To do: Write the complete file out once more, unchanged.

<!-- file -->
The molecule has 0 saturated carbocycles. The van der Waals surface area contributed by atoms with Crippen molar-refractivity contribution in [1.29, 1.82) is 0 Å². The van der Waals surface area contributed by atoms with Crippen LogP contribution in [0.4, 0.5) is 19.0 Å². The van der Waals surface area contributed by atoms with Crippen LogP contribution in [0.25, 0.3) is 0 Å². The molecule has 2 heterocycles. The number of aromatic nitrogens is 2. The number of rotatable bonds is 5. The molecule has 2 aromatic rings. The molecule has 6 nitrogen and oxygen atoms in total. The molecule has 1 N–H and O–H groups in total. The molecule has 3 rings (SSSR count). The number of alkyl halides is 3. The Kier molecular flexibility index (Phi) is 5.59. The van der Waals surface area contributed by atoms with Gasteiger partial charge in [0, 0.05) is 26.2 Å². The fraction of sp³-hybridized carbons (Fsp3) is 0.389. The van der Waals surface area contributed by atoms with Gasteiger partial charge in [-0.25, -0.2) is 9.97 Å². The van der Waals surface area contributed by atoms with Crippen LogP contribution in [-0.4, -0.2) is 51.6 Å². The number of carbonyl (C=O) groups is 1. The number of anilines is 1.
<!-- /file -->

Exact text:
The molecule has 0 saturated carbocycles. The van der Waals surface area contributed by atoms with Crippen molar-refractivity contribution in [1.29, 1.82) is 0 Å². The van der Waals surface area contributed by atoms with Crippen LogP contribution in [0.4, 0.5) is 19.0 Å². The van der Waals surface area contributed by atoms with Crippen LogP contribution in [0.25, 0.3) is 0 Å². The molecule has 2 heterocycles. The number of aromatic nitrogens is 2. The number of rotatable bonds is 5. The molecule has 2 aromatic rings. The molecule has 6 nitrogen and oxygen atoms in total. The molecule has 1 N–H and O–H groups in total. The molecule has 3 rings (SSSR count). The number of alkyl halides is 3. The Kier molecular flexibility index (Phi) is 5.59. The van der Waals surface area contributed by atoms with Gasteiger partial charge in [0, 0.05) is 26.2 Å². The fraction of sp³-hybridized carbons (Fsp3) is 0.389. The van der Waals surface area contributed by atoms with Gasteiger partial charge in [-0.25, -0.2) is 9.97 Å². The van der Waals surface area contributed by atoms with Crippen LogP contribution in [-0.4, -0.2) is 51.6 Å². The number of carbonyl (C=O) groups is 1. The number of anilines is 1.